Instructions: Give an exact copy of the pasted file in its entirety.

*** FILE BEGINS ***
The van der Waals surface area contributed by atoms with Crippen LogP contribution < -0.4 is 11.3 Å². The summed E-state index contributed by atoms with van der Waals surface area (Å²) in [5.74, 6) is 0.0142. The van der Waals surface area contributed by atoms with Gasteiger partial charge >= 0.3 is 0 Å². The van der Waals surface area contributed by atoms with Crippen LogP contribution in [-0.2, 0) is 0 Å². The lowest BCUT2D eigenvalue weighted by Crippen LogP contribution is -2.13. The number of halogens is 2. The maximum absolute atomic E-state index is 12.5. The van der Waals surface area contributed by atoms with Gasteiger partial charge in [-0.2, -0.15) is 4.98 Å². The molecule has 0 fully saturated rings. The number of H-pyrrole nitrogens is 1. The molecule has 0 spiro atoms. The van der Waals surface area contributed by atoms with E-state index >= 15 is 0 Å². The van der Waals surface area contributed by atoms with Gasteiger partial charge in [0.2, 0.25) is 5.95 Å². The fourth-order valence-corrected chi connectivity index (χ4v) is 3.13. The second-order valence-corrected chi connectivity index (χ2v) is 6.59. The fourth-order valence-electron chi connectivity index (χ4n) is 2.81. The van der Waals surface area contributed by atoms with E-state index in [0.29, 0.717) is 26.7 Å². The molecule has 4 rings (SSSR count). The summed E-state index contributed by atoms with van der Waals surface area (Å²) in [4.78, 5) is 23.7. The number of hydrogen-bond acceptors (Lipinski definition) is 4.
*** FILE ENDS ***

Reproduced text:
The van der Waals surface area contributed by atoms with Crippen LogP contribution < -0.4 is 11.3 Å². The summed E-state index contributed by atoms with van der Waals surface area (Å²) in [5.74, 6) is 0.0142. The van der Waals surface area contributed by atoms with Gasteiger partial charge >= 0.3 is 0 Å². The van der Waals surface area contributed by atoms with Crippen LogP contribution in [-0.2, 0) is 0 Å². The lowest BCUT2D eigenvalue weighted by Crippen LogP contribution is -2.13. The number of halogens is 2. The maximum absolute atomic E-state index is 12.5. The van der Waals surface area contributed by atoms with Gasteiger partial charge in [-0.2, -0.15) is 4.98 Å². The molecule has 0 fully saturated rings. The number of H-pyrrole nitrogens is 1. The molecule has 0 spiro atoms. The van der Waals surface area contributed by atoms with E-state index >= 15 is 0 Å². The van der Waals surface area contributed by atoms with Gasteiger partial charge in [0.2, 0.25) is 5.95 Å². The fourth-order valence-corrected chi connectivity index (χ4v) is 3.13. The second-order valence-corrected chi connectivity index (χ2v) is 6.59. The fourth-order valence-electron chi connectivity index (χ4n) is 2.81. The van der Waals surface area contributed by atoms with E-state index in [0.29, 0.717) is 26.7 Å². The molecule has 4 rings (SSSR count). The summed E-state index contributed by atoms with van der Waals surface area (Å²) in [4.78, 5) is 23.7. The number of hydrogen-bond acceptors (Lipinski definition) is 4.